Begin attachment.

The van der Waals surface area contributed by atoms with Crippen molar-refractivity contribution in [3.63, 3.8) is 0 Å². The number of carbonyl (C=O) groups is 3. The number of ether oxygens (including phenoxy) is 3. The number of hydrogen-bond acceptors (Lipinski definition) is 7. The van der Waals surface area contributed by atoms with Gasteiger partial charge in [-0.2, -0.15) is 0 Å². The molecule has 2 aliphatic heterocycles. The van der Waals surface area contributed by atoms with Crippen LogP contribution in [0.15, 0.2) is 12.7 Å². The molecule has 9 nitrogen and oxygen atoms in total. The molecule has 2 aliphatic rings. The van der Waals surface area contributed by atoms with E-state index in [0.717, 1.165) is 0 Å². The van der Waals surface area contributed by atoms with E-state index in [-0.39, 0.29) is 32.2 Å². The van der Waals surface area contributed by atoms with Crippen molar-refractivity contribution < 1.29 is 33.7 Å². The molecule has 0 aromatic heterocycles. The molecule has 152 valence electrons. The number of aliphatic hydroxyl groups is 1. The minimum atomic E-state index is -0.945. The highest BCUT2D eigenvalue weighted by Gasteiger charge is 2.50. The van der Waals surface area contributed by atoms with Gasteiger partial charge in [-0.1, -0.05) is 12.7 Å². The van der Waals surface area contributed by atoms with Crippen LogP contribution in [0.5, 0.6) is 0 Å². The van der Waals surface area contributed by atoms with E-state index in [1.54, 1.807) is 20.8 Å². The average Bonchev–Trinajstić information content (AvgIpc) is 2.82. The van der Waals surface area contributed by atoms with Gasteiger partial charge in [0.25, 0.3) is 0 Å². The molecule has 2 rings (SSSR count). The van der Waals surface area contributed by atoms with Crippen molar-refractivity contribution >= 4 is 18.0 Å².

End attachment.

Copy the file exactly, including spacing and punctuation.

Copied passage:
The van der Waals surface area contributed by atoms with Crippen molar-refractivity contribution in [3.63, 3.8) is 0 Å². The number of carbonyl (C=O) groups is 3. The number of ether oxygens (including phenoxy) is 3. The number of hydrogen-bond acceptors (Lipinski definition) is 7. The van der Waals surface area contributed by atoms with Gasteiger partial charge in [-0.2, -0.15) is 0 Å². The molecule has 2 aliphatic heterocycles. The van der Waals surface area contributed by atoms with Crippen LogP contribution in [0.15, 0.2) is 12.7 Å². The molecule has 9 nitrogen and oxygen atoms in total. The molecule has 2 aliphatic rings. The van der Waals surface area contributed by atoms with E-state index in [0.717, 1.165) is 0 Å². The van der Waals surface area contributed by atoms with E-state index in [-0.39, 0.29) is 32.2 Å². The van der Waals surface area contributed by atoms with Crippen molar-refractivity contribution < 1.29 is 33.7 Å². The molecule has 0 aromatic heterocycles. The molecule has 152 valence electrons. The number of aliphatic hydroxyl groups is 1. The minimum atomic E-state index is -0.945. The highest BCUT2D eigenvalue weighted by Gasteiger charge is 2.50. The van der Waals surface area contributed by atoms with Gasteiger partial charge in [-0.1, -0.05) is 12.7 Å². The van der Waals surface area contributed by atoms with Crippen LogP contribution in [0.5, 0.6) is 0 Å². The van der Waals surface area contributed by atoms with E-state index in [1.54, 1.807) is 20.8 Å². The average Bonchev–Trinajstić information content (AvgIpc) is 2.82. The van der Waals surface area contributed by atoms with Gasteiger partial charge in [0.25, 0.3) is 0 Å². The molecule has 2 rings (SSSR count). The van der Waals surface area contributed by atoms with Crippen molar-refractivity contribution >= 4 is 18.0 Å².